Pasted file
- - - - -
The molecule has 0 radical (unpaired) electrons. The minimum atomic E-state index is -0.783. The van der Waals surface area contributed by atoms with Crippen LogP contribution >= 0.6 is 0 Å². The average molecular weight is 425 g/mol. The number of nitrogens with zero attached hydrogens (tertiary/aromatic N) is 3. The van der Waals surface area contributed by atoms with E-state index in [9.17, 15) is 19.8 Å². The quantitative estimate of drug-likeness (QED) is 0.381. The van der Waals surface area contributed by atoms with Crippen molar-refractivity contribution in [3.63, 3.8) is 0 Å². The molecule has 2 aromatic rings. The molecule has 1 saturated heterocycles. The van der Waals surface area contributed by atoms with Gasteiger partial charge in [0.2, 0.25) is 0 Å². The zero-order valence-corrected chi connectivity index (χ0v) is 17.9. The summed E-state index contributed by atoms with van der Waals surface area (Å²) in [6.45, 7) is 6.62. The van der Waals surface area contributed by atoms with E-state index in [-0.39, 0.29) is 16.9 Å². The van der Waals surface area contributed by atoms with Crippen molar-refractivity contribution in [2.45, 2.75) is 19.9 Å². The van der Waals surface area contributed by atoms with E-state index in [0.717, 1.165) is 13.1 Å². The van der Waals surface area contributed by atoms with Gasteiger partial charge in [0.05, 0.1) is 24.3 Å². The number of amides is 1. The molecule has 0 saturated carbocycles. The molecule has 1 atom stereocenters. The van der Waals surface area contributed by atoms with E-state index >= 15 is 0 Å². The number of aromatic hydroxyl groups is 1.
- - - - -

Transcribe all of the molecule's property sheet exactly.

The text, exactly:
The molecule has 0 radical (unpaired) electrons. The minimum atomic E-state index is -0.783. The van der Waals surface area contributed by atoms with Crippen LogP contribution >= 0.6 is 0 Å². The average molecular weight is 425 g/mol. The number of nitrogens with zero attached hydrogens (tertiary/aromatic N) is 3. The van der Waals surface area contributed by atoms with E-state index in [9.17, 15) is 19.8 Å². The quantitative estimate of drug-likeness (QED) is 0.381. The van der Waals surface area contributed by atoms with Crippen molar-refractivity contribution in [3.63, 3.8) is 0 Å². The molecule has 2 aromatic rings. The molecule has 1 saturated heterocycles. The van der Waals surface area contributed by atoms with Gasteiger partial charge in [0.2, 0.25) is 0 Å². The zero-order valence-corrected chi connectivity index (χ0v) is 17.9. The summed E-state index contributed by atoms with van der Waals surface area (Å²) in [6.45, 7) is 6.62. The van der Waals surface area contributed by atoms with E-state index in [-0.39, 0.29) is 16.9 Å². The van der Waals surface area contributed by atoms with Crippen molar-refractivity contribution in [2.45, 2.75) is 19.9 Å². The van der Waals surface area contributed by atoms with E-state index in [0.717, 1.165) is 13.1 Å². The van der Waals surface area contributed by atoms with Gasteiger partial charge in [0.05, 0.1) is 24.3 Å². The number of amides is 1. The molecule has 0 saturated carbocycles. The molecule has 1 atom stereocenters. The van der Waals surface area contributed by atoms with E-state index >= 15 is 0 Å². The number of aromatic hydroxyl groups is 1.